Heptares, Cambridge Uni team up to pursue CV target

Cambridge U.
The University of Cambridge

Heptares Therapeutics has teamed up with the University of Cambridge to discover molecules that modulate a cardiovascular target. The project builds on work at Cambridge to understand the role apelin receptors play in cardiovascular conditions including ischemic heart disease and discover a selective antagonist of the target.

Entering into the collaboration gives Heptares access to a group run by Dr. Anthony Davenport, a researcher at Cambridge with an interest in G-protein-coupled receptors (GPCRs)—Heptares’ specialty—and apelin peptides. These peptides are found in vascular and cardiac endothelial cells. And, research suggests, they play a role in multiple cardiac functions and conditions.

Apelin receptors are upregulated in atherosclerosis, and downregulated in dilated cardiomyopathy and ischemic heart disease. Research by Davenport’s group has also found apelins increase the heart’s ability to contract.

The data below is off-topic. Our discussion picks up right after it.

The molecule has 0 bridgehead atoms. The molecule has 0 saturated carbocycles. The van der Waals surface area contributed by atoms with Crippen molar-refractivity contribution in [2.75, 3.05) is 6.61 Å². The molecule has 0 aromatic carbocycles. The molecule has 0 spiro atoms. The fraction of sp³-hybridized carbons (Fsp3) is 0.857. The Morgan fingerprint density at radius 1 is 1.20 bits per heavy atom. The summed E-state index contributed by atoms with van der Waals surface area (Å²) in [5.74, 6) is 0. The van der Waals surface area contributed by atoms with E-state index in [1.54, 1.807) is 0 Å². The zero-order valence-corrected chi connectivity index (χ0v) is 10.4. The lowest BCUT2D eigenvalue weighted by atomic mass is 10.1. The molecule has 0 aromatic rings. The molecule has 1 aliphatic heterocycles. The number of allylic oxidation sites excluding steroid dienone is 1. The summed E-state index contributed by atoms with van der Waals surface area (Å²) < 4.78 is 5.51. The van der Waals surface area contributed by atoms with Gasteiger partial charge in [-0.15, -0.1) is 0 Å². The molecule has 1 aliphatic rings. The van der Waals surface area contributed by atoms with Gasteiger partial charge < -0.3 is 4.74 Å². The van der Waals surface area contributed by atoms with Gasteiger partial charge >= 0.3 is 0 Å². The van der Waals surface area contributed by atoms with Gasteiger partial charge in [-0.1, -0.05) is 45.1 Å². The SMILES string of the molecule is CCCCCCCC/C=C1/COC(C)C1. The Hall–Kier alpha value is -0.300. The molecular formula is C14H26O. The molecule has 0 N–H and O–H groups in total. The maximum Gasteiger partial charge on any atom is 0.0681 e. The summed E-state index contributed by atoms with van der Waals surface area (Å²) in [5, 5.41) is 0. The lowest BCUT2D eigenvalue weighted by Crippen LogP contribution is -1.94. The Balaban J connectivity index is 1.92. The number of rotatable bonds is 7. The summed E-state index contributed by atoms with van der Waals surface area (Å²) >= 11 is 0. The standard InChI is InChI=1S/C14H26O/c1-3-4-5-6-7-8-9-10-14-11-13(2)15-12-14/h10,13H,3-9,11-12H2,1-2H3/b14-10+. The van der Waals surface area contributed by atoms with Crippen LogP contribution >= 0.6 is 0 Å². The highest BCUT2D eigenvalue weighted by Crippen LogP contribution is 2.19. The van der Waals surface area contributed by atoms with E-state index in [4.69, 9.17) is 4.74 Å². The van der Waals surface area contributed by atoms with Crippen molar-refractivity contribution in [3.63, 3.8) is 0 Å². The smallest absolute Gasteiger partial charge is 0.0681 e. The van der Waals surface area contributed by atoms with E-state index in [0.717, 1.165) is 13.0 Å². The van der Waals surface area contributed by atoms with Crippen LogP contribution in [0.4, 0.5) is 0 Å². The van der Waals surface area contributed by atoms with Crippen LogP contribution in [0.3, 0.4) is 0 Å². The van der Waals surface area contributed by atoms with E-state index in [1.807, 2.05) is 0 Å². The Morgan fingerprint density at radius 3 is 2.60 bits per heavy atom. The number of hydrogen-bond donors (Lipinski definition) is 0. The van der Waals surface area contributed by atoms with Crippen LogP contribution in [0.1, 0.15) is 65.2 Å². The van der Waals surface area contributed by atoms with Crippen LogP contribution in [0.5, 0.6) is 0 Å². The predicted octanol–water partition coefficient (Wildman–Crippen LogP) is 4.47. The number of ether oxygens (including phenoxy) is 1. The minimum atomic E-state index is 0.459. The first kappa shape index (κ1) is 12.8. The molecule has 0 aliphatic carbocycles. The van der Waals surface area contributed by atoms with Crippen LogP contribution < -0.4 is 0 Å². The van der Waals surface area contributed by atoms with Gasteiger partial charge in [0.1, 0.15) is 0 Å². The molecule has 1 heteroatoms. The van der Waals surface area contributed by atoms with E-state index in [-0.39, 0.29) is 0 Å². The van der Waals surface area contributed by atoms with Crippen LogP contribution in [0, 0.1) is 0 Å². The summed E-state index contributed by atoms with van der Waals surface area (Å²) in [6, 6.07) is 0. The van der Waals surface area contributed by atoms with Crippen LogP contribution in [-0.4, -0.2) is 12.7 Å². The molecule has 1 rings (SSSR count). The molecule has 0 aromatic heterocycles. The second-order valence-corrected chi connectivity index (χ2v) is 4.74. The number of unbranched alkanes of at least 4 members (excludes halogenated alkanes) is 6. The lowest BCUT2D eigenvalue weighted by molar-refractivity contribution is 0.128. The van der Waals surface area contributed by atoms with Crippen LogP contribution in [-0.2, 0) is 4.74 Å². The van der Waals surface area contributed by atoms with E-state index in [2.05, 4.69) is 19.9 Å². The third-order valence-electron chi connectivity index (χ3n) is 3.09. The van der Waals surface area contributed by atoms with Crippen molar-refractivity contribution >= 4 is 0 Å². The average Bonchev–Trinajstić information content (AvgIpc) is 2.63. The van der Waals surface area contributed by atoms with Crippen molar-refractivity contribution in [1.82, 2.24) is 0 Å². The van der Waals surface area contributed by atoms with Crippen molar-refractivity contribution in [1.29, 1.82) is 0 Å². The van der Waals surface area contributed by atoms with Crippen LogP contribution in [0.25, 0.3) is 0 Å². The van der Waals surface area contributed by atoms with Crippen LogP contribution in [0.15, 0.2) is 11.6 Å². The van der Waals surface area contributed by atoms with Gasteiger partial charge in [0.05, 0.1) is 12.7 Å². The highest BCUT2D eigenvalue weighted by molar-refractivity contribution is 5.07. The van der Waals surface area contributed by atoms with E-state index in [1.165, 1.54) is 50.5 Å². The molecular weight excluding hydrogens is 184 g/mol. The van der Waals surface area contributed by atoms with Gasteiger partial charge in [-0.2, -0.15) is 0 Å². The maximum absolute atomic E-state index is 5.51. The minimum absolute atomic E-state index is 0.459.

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Buoyed by these findings, Davenport’s team connected with a group at the university’s chemistry department to work on modulating the target. The teams have discovered a selective antagonist of the apelin receptor. Teaming with Heptares is intended to further advance research into apelin.

“We have made great strides in recent years to increase our understanding of the role of the apelin receptor system and its involvement in cardiovascular diseases. It is an exciting target and we are delighted to be advancing this research with Heptares to better understand the role of apelin and related peptides with a view to informing the optimal way of targeting the apelin system for treating cardiovascular diseases,” Davenport said in a statement.

The collaboration is the second Heptares has started under ORBIT, a three-year, £5 million ($6 million) initiative to broaden use of its GPCR structure-based drug design capabilities. Heptares is also working with Imperial College London to research an orphan receptor linked to asthma, inflammatory bowel disease and other immune disorders. Both projects fit into Heptares’ work to identify new links between GPCRs and disease, and design molecules to hit the targets.

Heptares’ GPCR capabilities have helped it to land a $400 million buyout bid from Sosei and a string of pacts with biopharma companies, including Allergan, AstraZeneca and Pfizer.

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